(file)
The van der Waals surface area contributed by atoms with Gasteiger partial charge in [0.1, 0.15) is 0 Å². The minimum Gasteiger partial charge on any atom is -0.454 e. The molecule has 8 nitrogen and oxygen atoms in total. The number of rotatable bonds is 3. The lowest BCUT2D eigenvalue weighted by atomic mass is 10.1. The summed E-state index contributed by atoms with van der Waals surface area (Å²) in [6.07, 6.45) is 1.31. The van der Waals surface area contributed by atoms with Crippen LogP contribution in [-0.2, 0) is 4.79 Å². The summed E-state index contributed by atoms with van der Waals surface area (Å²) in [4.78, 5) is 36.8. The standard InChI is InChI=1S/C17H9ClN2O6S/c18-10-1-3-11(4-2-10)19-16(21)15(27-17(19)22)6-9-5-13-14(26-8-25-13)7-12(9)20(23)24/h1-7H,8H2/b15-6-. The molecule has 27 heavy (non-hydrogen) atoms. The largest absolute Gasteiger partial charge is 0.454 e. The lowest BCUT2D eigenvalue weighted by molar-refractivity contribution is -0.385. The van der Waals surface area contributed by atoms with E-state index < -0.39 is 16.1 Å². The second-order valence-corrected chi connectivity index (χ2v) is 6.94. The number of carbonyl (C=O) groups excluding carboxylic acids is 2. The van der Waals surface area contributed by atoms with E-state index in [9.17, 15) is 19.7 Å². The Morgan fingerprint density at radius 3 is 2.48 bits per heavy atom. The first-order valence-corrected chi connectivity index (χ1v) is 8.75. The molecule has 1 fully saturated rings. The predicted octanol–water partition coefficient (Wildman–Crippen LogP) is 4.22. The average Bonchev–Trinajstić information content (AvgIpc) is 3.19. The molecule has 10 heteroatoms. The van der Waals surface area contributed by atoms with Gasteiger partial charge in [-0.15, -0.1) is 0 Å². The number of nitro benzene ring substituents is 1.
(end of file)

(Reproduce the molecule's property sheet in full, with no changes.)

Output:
The van der Waals surface area contributed by atoms with Gasteiger partial charge in [0.1, 0.15) is 0 Å². The minimum Gasteiger partial charge on any atom is -0.454 e. The molecule has 8 nitrogen and oxygen atoms in total. The number of rotatable bonds is 3. The lowest BCUT2D eigenvalue weighted by atomic mass is 10.1. The summed E-state index contributed by atoms with van der Waals surface area (Å²) in [6.07, 6.45) is 1.31. The van der Waals surface area contributed by atoms with Crippen LogP contribution in [-0.2, 0) is 4.79 Å². The summed E-state index contributed by atoms with van der Waals surface area (Å²) in [4.78, 5) is 36.8. The standard InChI is InChI=1S/C17H9ClN2O6S/c18-10-1-3-11(4-2-10)19-16(21)15(27-17(19)22)6-9-5-13-14(26-8-25-13)7-12(9)20(23)24/h1-7H,8H2/b15-6-. The molecule has 27 heavy (non-hydrogen) atoms. The largest absolute Gasteiger partial charge is 0.454 e. The lowest BCUT2D eigenvalue weighted by molar-refractivity contribution is -0.385. The van der Waals surface area contributed by atoms with E-state index < -0.39 is 16.1 Å². The second-order valence-corrected chi connectivity index (χ2v) is 6.94. The number of carbonyl (C=O) groups excluding carboxylic acids is 2. The van der Waals surface area contributed by atoms with E-state index in [9.17, 15) is 19.7 Å². The Morgan fingerprint density at radius 3 is 2.48 bits per heavy atom. The first-order valence-corrected chi connectivity index (χ1v) is 8.75. The molecule has 1 fully saturated rings. The predicted octanol–water partition coefficient (Wildman–Crippen LogP) is 4.22. The average Bonchev–Trinajstić information content (AvgIpc) is 3.19. The molecule has 10 heteroatoms. The van der Waals surface area contributed by atoms with Gasteiger partial charge in [-0.15, -0.1) is 0 Å². The number of nitro benzene ring substituents is 1.